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Hydration is key to your family’s health! So, Sugarbug is here to tell you a little bit about how to stay hydrated all day, every day. You might be wondering what some of the benefits of hydration are.  Well, firstly, the obvious.  Hydration is opposite of dehydration – which you don’t want!  Water helps regulate your body temperature and it also helps protect important organs, joints and tissues.  And there’s more!  Water also helps your kidneys and liver remove waste products your body wants to get rid of. (1) But wait, there’s even more – water also improves your smile! How? Water washes away leftover food that cavity-causing bacteria feed on and decreases the acids produced by the bacteria in your mouth. (2)

How Much Water Does Your Child Need?

The amount of water your child needs depends on age, weight, and sex. In addition, activity level and overall health also affects daily water requirements. If you’re looking for a quick chart to help guide you, look no further! The chart below can help you determine how many cups of water your child or teen needs each day. The reference values have been established by the Institute of Medicine for life stage and sex. (3) Just a note, the recommendations in the chart are for total fluids.  This includes, drinking water, other beverages (such as low-fat milk or 100% fruit juice), and foods that contain water such as fruits and vegetables. (4)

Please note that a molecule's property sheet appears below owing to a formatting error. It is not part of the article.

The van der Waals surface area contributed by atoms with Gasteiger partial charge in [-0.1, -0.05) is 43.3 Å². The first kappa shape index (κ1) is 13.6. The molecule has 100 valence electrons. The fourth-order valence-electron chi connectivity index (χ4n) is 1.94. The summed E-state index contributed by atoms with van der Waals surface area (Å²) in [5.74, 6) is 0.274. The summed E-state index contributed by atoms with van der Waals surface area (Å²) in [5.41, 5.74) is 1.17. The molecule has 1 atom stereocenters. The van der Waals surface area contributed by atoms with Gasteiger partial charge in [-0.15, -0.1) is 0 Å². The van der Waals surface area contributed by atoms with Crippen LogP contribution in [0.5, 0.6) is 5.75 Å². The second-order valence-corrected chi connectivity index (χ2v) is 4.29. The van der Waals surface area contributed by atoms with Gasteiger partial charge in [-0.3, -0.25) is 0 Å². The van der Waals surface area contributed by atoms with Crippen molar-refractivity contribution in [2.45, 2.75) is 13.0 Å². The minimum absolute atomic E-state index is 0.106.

Another note: infants can be introduced to water at around 6 months but only need about ½ cup – 1 cup per day until they are a year old.  After all, they are getting most of their fluids from the highly nutritious breastmilk or formula. (5)

How to Recognize the Signs and Symptoms of Dehydration

Dehydration can be dangerous.  Dehydration occurs when children don’t drink enough water – especially during hot weather or physical activities. But did you know the most common cause of dehydration is actually severe diarrhea and vomiting?  So, it’s important to recognize the signs and symptoms of dehydration to prevent further illness. What are the signs and symptoms in infants and young children?  Here’s a list:

  • Dry mouth and tongue
  • Lack of urine or wet diapers for 6-8 hours in an infant
  • Lack of urine for 12 hours in an older child
  • Dry skin
  • Tiredness or irritability
  • Headache

What should you do if your child shows signs or symptoms of dehydration? The best way to effectively treat dehydration is to replenish the lost fluids. You may reverse mild dehydration by providing water until the child’s urine is clear. To help prevent hospitalization due to dehydration, healthcare professionals recommend offering an oral rehydration solution like Pedialyte to your child as soon as vomiting or diarrhea begins. It may also be advised for high fever, excessive sweating, or poor fluid intake during an illness. (6)

Making Water and Fluids Part of a Child’s Daily Routine